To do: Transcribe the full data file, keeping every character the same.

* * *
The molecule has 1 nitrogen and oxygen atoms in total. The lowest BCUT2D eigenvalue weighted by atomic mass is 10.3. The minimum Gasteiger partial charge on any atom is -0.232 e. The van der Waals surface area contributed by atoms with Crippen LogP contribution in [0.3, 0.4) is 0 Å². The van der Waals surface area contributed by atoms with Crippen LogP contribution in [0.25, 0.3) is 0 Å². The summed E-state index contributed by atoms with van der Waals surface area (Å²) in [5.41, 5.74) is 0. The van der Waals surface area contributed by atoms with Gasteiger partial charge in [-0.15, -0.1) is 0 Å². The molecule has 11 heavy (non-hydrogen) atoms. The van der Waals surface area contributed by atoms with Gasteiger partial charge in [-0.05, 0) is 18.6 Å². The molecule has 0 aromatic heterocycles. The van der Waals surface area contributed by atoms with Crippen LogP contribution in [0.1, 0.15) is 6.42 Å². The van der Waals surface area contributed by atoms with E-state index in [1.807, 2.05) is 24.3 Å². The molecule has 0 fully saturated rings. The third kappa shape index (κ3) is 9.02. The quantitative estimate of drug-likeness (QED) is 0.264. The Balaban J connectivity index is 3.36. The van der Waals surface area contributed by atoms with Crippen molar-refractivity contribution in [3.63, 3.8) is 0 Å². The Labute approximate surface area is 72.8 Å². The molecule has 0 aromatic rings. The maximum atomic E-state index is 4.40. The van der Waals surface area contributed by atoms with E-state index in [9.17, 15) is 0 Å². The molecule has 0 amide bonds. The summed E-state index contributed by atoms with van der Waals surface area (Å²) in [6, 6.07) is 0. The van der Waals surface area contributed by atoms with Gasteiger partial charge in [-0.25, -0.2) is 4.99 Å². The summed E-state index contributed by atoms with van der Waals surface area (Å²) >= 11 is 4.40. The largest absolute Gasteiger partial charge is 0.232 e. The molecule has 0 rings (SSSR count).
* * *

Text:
The molecule has 1 nitrogen and oxygen atoms in total. The lowest BCUT2D eigenvalue weighted by atomic mass is 10.3. The minimum Gasteiger partial charge on any atom is -0.232 e. The van der Waals surface area contributed by atoms with Crippen LogP contribution in [0.3, 0.4) is 0 Å². The van der Waals surface area contributed by atoms with Crippen LogP contribution in [0.25, 0.3) is 0 Å². The summed E-state index contributed by atoms with van der Waals surface area (Å²) in [5.41, 5.74) is 0. The van der Waals surface area contributed by atoms with Gasteiger partial charge in [-0.15, -0.1) is 0 Å². The molecule has 11 heavy (non-hydrogen) atoms. The van der Waals surface area contributed by atoms with Gasteiger partial charge in [-0.05, 0) is 18.6 Å². The molecule has 0 aromatic heterocycles. The van der Waals surface area contributed by atoms with Crippen LogP contribution in [0.1, 0.15) is 6.42 Å². The van der Waals surface area contributed by atoms with E-state index in [1.807, 2.05) is 24.3 Å². The molecule has 0 fully saturated rings. The third kappa shape index (κ3) is 9.02. The quantitative estimate of drug-likeness (QED) is 0.264. The Balaban J connectivity index is 3.36. The van der Waals surface area contributed by atoms with Crippen molar-refractivity contribution in [3.63, 3.8) is 0 Å². The Labute approximate surface area is 72.8 Å². The molecule has 0 aromatic rings. The maximum atomic E-state index is 4.40. The van der Waals surface area contributed by atoms with E-state index in [9.17, 15) is 0 Å². The molecule has 0 amide bonds. The summed E-state index contributed by atoms with van der Waals surface area (Å²) in [6, 6.07) is 0. The van der Waals surface area contributed by atoms with Gasteiger partial charge in [-0.25, -0.2) is 4.99 Å². The summed E-state index contributed by atoms with van der Waals surface area (Å²) >= 11 is 4.40. The largest absolute Gasteiger partial charge is 0.232 e. The molecule has 0 rings (SSSR count).